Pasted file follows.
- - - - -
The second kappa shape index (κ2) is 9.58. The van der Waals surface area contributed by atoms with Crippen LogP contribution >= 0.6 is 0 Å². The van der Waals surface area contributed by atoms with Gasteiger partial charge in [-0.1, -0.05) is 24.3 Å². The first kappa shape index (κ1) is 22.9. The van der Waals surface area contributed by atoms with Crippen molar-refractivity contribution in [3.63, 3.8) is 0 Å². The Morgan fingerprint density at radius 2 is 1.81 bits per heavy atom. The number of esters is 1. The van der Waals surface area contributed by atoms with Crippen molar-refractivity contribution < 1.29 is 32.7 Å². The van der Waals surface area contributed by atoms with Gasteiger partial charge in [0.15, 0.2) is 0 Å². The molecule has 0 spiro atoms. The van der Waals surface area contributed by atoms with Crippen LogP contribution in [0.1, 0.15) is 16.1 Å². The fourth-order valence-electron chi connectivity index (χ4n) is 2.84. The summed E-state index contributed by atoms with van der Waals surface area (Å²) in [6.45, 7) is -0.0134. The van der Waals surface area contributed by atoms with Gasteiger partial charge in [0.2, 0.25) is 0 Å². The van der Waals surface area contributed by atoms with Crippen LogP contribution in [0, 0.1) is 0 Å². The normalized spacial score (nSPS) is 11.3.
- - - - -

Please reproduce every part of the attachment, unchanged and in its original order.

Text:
The second kappa shape index (κ2) is 9.58. The van der Waals surface area contributed by atoms with Crippen LogP contribution >= 0.6 is 0 Å². The van der Waals surface area contributed by atoms with Gasteiger partial charge in [-0.1, -0.05) is 24.3 Å². The first kappa shape index (κ1) is 22.9. The van der Waals surface area contributed by atoms with Crippen molar-refractivity contribution in [3.63, 3.8) is 0 Å². The Morgan fingerprint density at radius 2 is 1.81 bits per heavy atom. The number of esters is 1. The van der Waals surface area contributed by atoms with Crippen molar-refractivity contribution < 1.29 is 32.7 Å². The van der Waals surface area contributed by atoms with Gasteiger partial charge in [0.15, 0.2) is 0 Å². The molecule has 0 spiro atoms. The van der Waals surface area contributed by atoms with Crippen LogP contribution in [0.1, 0.15) is 16.1 Å². The fourth-order valence-electron chi connectivity index (χ4n) is 2.84. The summed E-state index contributed by atoms with van der Waals surface area (Å²) in [6.45, 7) is -0.0134. The van der Waals surface area contributed by atoms with Gasteiger partial charge in [0.2, 0.25) is 0 Å². The van der Waals surface area contributed by atoms with Crippen LogP contribution in [0, 0.1) is 0 Å². The normalized spacial score (nSPS) is 11.3.